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FedEx results to deliver global economic insights

FedEx’s performance suggests the slump investors expect may not depress share values.

Fred Prouser/REUTERS

FedEx Corp. will offer insight into the state of the global economy Tuesday, when the air freight and express package delivery giant announces fiscal first quarter earnings before the markets open.

The outlook is unlikely to be pretty. FedEx ships pretty much everywhere, often on short notice, making its results unusually sensitive to such factors as the slowing Chinese and U.S. economies, and Europe's developing recession – and meaning its performance is a bellwether for the global economy.

The company, figuring it was going to disappoint investors in the quarter ending Aug. 31, announced in early September that conditions had recently worsened and that it would miss earlier guidance.

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Earnings are expected to be in the range of $1.37 (U.S.) to $1.43 a share, below the $1.46 level of a year ago. Even worse, the figures are substantially below the company's original forecast range of $1.45 to $1.60 a share. Additional information on the trends the company is facing will be available with the earnings release.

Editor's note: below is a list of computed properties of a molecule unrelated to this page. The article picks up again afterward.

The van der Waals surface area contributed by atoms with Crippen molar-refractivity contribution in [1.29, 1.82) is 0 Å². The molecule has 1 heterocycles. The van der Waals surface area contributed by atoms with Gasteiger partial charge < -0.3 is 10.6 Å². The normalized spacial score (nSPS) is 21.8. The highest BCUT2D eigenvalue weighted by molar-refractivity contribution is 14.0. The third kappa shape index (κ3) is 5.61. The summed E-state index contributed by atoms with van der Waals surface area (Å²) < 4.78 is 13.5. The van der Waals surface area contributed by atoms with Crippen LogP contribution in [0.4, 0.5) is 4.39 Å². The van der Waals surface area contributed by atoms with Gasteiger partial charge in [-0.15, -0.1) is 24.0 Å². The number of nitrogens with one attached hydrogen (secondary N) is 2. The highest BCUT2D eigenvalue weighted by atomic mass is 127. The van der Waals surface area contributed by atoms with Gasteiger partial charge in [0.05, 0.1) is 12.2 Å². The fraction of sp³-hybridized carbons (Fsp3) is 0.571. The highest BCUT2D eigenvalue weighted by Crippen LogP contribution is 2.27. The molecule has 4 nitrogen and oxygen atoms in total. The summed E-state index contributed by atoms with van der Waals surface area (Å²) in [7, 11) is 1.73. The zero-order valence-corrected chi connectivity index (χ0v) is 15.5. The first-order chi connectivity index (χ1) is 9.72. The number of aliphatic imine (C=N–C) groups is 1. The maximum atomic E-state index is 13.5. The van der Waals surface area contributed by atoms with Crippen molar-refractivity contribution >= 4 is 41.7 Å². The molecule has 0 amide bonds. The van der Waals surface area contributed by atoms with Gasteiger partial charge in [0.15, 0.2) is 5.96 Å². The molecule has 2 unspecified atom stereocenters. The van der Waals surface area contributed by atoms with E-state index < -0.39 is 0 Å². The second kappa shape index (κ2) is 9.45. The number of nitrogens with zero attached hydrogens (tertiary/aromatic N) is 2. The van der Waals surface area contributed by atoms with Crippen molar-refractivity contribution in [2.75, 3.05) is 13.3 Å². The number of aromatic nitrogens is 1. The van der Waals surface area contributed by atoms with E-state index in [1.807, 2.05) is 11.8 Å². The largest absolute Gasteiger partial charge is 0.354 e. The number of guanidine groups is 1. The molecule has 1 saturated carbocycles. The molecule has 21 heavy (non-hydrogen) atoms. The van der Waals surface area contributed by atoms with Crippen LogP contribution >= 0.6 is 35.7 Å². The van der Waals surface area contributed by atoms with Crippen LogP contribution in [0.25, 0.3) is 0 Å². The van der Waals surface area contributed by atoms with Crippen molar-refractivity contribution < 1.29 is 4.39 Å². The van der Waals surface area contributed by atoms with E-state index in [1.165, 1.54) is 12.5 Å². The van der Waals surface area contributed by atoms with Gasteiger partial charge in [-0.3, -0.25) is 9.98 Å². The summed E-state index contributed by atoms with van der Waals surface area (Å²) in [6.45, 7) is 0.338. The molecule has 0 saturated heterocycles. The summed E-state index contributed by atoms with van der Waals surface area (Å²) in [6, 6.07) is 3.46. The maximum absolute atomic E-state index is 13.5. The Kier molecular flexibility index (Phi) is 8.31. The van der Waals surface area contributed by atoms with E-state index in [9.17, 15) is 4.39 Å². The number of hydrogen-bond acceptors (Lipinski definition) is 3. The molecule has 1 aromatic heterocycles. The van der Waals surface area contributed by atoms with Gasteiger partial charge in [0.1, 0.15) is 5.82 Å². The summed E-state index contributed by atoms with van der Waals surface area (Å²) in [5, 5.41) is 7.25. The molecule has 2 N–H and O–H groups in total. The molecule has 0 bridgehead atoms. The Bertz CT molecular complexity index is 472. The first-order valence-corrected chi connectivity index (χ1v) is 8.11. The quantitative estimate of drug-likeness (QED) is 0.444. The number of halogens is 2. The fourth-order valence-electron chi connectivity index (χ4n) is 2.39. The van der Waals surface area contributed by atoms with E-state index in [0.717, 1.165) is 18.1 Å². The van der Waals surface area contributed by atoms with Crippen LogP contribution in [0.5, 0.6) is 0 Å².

Given the company's outlook is for weaker earnings, optimists might take note that FedEx's share price hasn't tanked in light of its earnings preannouncement. The stock did drop nearly $2 a share to $85.80 after the reduced guidance was made public, but it has been on the rebound, more than making up the loss.

The good performance in the face of adverse news suggests that even if the global economy weakens, the slump that investors expect may not be severe enough to depress share values.

To be sure, the U.S. Federal Reserve and the European Central Bank both helped by loosening monetary policy last week, which may be leading to hopes that the current economic soft patch will be short lived.

But FedEx may be being buoyed by other factors. One of television's most flamboyant stock prognosticators, Jim Cramer, recently called FedEx a buy, arguing that investors should flock to high quality blue chips buffeted by bad news.

His investment thesis is that good companies get undeservedly knocked down when they report a temporary dip in earnings, providing an excellent entry point for long-term investors.

While Mr. Cramer often is off the mark, he may be onto something with FedEx. Despite the weakening economy, mainstream analysts love the company.

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About the Author
Investment Reporter

Martin Mittelstaedt has had a varied reporting career at the Globe and Mail, covering politics, the environment and business. He opened up the Globe's New York bureau for the Report on Business, and has also been on the banking and capital markets beats. He's written extensively on investing themes. More

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